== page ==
China Thursday criticized the European Union for banning oil imports from Iran, Beijing's third biggest crude supplier and a major trading partner.
The European Union agreed Monday to ban imports of oil from Iran and imposed a number of other economic sanctions, joining the United States in a new round of measures aimed at pushing Iran into reining in its nuclear activities that Tehran says are for peaceful purposes.
China, the world's second largest crude consumer, has long opposed unilateral sanctions that target Iran's energy sector and has tried to reduce tensions that could threaten its oil supply.
Last week, Beijing told a visiting Iranian delegation that returning to nuclear talks was a top priority. During a tour to Arab states earlier this month, Chinese premier Wen Jiabao also made a strong statement opposing Iran developing and possessing nuclear weapons, but defended China's right to buy Iranian crude oil as normal trade activity.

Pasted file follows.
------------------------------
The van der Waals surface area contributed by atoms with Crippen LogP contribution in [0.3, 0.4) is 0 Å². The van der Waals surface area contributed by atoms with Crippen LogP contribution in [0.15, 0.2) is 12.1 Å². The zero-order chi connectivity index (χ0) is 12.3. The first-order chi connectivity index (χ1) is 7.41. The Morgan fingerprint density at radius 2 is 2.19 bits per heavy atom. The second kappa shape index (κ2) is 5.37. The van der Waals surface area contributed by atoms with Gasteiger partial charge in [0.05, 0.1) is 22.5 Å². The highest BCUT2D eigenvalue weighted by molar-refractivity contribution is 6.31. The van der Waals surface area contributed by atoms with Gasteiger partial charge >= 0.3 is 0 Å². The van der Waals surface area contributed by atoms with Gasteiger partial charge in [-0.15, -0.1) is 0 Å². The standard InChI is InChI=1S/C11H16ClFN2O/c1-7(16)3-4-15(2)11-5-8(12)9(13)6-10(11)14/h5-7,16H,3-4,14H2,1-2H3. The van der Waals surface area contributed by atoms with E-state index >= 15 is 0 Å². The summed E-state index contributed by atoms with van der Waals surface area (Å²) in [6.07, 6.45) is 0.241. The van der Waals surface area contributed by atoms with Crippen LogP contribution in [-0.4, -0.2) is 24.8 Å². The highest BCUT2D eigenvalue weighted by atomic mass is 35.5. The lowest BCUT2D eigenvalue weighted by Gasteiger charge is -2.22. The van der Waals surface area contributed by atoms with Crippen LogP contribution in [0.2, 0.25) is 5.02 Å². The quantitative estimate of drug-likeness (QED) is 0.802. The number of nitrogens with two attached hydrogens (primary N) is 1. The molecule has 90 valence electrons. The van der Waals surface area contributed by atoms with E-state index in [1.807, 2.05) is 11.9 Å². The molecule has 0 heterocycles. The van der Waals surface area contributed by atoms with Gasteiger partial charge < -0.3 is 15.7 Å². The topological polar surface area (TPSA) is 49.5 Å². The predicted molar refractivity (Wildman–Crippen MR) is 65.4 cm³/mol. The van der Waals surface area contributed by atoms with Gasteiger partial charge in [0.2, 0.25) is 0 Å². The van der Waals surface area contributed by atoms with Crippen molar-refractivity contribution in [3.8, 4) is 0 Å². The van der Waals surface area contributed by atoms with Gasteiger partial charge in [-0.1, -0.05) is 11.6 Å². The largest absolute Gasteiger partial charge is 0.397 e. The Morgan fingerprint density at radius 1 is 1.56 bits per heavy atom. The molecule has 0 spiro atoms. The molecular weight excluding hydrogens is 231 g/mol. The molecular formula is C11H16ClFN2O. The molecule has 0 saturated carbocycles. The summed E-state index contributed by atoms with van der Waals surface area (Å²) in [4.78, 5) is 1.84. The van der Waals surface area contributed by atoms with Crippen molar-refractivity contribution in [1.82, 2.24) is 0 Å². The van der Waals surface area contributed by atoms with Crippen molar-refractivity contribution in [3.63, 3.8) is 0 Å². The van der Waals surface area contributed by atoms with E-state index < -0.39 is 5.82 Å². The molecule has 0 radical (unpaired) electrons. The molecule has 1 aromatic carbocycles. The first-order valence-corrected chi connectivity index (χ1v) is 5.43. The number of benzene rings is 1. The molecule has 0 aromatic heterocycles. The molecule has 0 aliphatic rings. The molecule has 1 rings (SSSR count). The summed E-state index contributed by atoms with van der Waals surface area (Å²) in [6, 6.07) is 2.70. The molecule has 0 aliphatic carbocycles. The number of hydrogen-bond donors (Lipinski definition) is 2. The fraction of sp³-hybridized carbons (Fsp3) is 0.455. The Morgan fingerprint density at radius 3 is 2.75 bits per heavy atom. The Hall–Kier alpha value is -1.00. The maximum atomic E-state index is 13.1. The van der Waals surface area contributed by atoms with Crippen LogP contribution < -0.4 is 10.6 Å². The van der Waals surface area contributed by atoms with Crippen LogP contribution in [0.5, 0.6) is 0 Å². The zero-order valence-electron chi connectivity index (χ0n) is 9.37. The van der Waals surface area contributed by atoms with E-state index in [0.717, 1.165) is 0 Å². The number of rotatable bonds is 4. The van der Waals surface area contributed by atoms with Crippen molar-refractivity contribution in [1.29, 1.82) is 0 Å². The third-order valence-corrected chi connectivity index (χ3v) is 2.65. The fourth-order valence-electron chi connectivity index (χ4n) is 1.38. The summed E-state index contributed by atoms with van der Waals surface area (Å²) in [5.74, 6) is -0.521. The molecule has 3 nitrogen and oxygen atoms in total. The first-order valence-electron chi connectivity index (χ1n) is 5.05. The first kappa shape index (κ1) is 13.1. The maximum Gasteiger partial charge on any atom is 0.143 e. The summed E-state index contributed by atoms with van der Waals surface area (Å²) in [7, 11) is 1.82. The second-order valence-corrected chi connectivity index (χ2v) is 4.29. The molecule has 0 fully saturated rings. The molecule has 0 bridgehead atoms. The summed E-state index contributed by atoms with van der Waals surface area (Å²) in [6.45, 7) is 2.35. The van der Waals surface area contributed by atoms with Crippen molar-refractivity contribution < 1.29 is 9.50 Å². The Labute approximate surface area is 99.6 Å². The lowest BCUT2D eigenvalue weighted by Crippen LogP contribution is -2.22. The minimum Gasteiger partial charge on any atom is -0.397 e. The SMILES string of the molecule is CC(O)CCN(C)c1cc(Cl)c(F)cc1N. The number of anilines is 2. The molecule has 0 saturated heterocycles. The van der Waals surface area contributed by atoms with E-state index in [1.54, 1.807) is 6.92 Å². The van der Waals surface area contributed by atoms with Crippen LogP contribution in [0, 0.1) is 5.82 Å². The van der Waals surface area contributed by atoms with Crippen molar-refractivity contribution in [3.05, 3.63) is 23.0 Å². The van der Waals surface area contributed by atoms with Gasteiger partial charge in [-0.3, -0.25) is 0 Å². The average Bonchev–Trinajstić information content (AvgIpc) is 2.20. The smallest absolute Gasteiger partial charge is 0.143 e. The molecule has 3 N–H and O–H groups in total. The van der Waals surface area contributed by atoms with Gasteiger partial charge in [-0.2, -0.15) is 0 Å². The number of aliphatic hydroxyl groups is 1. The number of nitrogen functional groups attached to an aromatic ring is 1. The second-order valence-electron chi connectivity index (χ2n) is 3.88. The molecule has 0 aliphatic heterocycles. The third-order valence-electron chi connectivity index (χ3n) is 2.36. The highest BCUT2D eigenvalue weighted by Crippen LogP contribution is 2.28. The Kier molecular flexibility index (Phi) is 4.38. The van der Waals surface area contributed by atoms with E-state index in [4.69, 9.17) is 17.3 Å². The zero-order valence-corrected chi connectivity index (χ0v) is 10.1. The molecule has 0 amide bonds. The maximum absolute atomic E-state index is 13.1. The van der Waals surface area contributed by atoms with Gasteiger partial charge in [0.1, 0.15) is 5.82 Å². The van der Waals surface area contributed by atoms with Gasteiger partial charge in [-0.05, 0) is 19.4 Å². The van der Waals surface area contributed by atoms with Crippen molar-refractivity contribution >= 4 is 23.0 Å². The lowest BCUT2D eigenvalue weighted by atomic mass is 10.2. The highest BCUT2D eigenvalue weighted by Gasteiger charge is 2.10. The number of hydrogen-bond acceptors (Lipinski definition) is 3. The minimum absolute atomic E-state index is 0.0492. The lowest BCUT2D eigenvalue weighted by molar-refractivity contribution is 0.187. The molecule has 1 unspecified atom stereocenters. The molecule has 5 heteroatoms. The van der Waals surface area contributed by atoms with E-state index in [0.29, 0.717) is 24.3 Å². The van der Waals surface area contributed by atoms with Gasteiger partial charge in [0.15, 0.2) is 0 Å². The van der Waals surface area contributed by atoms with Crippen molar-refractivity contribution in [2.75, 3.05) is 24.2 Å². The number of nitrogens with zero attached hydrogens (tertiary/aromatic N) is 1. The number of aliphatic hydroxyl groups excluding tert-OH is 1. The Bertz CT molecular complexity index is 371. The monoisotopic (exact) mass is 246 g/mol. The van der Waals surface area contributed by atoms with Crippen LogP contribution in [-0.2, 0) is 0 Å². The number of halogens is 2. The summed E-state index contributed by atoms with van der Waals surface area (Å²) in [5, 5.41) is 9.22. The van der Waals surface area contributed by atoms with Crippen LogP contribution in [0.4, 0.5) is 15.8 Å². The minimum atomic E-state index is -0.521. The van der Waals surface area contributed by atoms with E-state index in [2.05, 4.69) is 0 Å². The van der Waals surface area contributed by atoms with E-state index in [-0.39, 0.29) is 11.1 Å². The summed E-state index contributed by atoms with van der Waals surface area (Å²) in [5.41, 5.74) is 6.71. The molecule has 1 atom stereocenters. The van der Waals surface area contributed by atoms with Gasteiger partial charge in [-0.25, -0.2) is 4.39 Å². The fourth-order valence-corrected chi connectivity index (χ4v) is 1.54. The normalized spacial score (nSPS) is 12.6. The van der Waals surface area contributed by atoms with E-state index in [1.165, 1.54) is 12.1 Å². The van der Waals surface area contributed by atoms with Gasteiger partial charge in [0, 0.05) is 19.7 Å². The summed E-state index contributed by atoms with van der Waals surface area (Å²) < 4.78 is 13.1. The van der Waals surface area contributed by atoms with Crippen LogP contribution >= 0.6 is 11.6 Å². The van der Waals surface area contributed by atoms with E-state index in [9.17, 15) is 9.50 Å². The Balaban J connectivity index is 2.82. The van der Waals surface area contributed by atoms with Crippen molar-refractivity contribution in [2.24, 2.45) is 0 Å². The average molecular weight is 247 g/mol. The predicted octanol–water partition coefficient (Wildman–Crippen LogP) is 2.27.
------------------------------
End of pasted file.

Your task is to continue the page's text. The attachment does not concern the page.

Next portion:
Asked about the EU embargo, China's Foreign Ministry said in a faxed statement: It is not a constructive approach to simply pile up the pressure and impose sanctions.
China hopes relevant parties to resort to measures conducive to regional peace and stability, the statement added.
China is the largest buyer of Iranian crude oil, importing 30 percent more from Iran in 2011 compared to the previous year. But China halved its purchases from Iran in January and February, following a dispute over the terms of payment.